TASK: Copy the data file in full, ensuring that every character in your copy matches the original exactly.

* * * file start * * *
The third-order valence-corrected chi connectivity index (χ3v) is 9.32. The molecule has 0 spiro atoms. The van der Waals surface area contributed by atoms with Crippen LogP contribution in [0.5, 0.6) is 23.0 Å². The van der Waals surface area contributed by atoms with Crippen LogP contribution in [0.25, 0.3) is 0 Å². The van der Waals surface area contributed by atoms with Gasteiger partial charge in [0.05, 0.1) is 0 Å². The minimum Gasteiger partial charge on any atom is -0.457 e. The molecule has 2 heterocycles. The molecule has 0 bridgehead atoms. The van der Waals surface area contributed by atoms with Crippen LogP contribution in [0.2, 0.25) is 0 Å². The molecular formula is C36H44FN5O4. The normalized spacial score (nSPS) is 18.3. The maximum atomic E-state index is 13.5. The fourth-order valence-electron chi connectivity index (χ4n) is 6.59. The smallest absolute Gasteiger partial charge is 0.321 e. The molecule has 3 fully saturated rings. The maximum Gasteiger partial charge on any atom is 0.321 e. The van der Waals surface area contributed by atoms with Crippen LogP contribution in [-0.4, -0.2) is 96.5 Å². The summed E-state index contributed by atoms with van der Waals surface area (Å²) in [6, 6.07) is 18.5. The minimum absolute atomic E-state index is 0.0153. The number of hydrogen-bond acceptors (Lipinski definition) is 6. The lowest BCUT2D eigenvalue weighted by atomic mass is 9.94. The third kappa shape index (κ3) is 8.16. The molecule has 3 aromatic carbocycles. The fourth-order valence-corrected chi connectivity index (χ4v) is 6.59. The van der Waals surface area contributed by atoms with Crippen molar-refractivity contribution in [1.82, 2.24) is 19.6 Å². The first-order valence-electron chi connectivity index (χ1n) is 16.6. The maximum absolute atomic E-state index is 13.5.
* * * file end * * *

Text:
The third-order valence-corrected chi connectivity index (χ3v) is 9.32. The molecule has 0 spiro atoms. The van der Waals surface area contributed by atoms with Crippen LogP contribution in [0.5, 0.6) is 23.0 Å². The van der Waals surface area contributed by atoms with Crippen LogP contribution in [0.25, 0.3) is 0 Å². The van der Waals surface area contributed by atoms with Gasteiger partial charge in [0.05, 0.1) is 0 Å². The minimum Gasteiger partial charge on any atom is -0.457 e. The molecule has 2 heterocycles. The molecule has 0 bridgehead atoms. The van der Waals surface area contributed by atoms with Crippen LogP contribution in [0.2, 0.25) is 0 Å². The molecular formula is C36H44FN5O4. The normalized spacial score (nSPS) is 18.3. The maximum atomic E-state index is 13.5. The fourth-order valence-electron chi connectivity index (χ4n) is 6.59. The smallest absolute Gasteiger partial charge is 0.321 e. The molecule has 3 fully saturated rings. The maximum Gasteiger partial charge on any atom is 0.321 e. The van der Waals surface area contributed by atoms with Crippen LogP contribution in [-0.4, -0.2) is 96.5 Å². The summed E-state index contributed by atoms with van der Waals surface area (Å²) in [6, 6.07) is 18.5. The minimum absolute atomic E-state index is 0.0153. The number of hydrogen-bond acceptors (Lipinski definition) is 6. The lowest BCUT2D eigenvalue weighted by atomic mass is 9.94. The third kappa shape index (κ3) is 8.16. The molecule has 3 aromatic carbocycles. The fourth-order valence-corrected chi connectivity index (χ4v) is 6.59. The van der Waals surface area contributed by atoms with Crippen molar-refractivity contribution in [1.82, 2.24) is 19.6 Å². The first-order valence-electron chi connectivity index (χ1n) is 16.6. The maximum absolute atomic E-state index is 13.5.